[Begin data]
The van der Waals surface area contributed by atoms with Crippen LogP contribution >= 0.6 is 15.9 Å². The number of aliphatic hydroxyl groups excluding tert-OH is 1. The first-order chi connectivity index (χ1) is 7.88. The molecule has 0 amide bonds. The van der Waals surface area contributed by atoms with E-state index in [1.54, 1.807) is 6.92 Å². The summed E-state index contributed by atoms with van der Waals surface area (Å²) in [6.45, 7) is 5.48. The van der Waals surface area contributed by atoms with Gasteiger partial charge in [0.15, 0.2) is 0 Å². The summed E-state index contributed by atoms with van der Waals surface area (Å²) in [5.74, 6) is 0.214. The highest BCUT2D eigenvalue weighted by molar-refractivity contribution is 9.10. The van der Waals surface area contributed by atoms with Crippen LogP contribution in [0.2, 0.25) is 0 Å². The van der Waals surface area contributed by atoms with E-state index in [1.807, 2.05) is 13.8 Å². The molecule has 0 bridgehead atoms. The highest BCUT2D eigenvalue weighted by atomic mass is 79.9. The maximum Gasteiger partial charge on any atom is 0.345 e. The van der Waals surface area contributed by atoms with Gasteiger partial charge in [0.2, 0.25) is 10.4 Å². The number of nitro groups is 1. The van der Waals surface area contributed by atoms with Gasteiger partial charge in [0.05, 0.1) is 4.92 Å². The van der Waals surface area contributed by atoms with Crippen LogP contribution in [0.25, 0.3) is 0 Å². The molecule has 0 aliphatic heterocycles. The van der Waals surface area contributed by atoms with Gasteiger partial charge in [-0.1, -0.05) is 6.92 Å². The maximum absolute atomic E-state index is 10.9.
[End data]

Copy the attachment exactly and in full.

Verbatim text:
The van der Waals surface area contributed by atoms with Crippen LogP contribution >= 0.6 is 15.9 Å². The number of aliphatic hydroxyl groups excluding tert-OH is 1. The first-order chi connectivity index (χ1) is 7.88. The molecule has 0 amide bonds. The van der Waals surface area contributed by atoms with E-state index in [1.54, 1.807) is 6.92 Å². The summed E-state index contributed by atoms with van der Waals surface area (Å²) in [6.45, 7) is 5.48. The van der Waals surface area contributed by atoms with Gasteiger partial charge in [0.15, 0.2) is 0 Å². The summed E-state index contributed by atoms with van der Waals surface area (Å²) in [5.74, 6) is 0.214. The highest BCUT2D eigenvalue weighted by molar-refractivity contribution is 9.10. The van der Waals surface area contributed by atoms with Crippen LogP contribution in [0.2, 0.25) is 0 Å². The van der Waals surface area contributed by atoms with E-state index in [1.807, 2.05) is 13.8 Å². The molecule has 0 bridgehead atoms. The highest BCUT2D eigenvalue weighted by atomic mass is 79.9. The maximum Gasteiger partial charge on any atom is 0.345 e. The van der Waals surface area contributed by atoms with Gasteiger partial charge in [0.2, 0.25) is 10.4 Å². The number of nitro groups is 1. The van der Waals surface area contributed by atoms with Gasteiger partial charge in [0.05, 0.1) is 4.92 Å². The van der Waals surface area contributed by atoms with Crippen LogP contribution in [0.25, 0.3) is 0 Å². The molecule has 0 aliphatic heterocycles. The van der Waals surface area contributed by atoms with Gasteiger partial charge in [-0.1, -0.05) is 6.92 Å². The maximum absolute atomic E-state index is 10.9.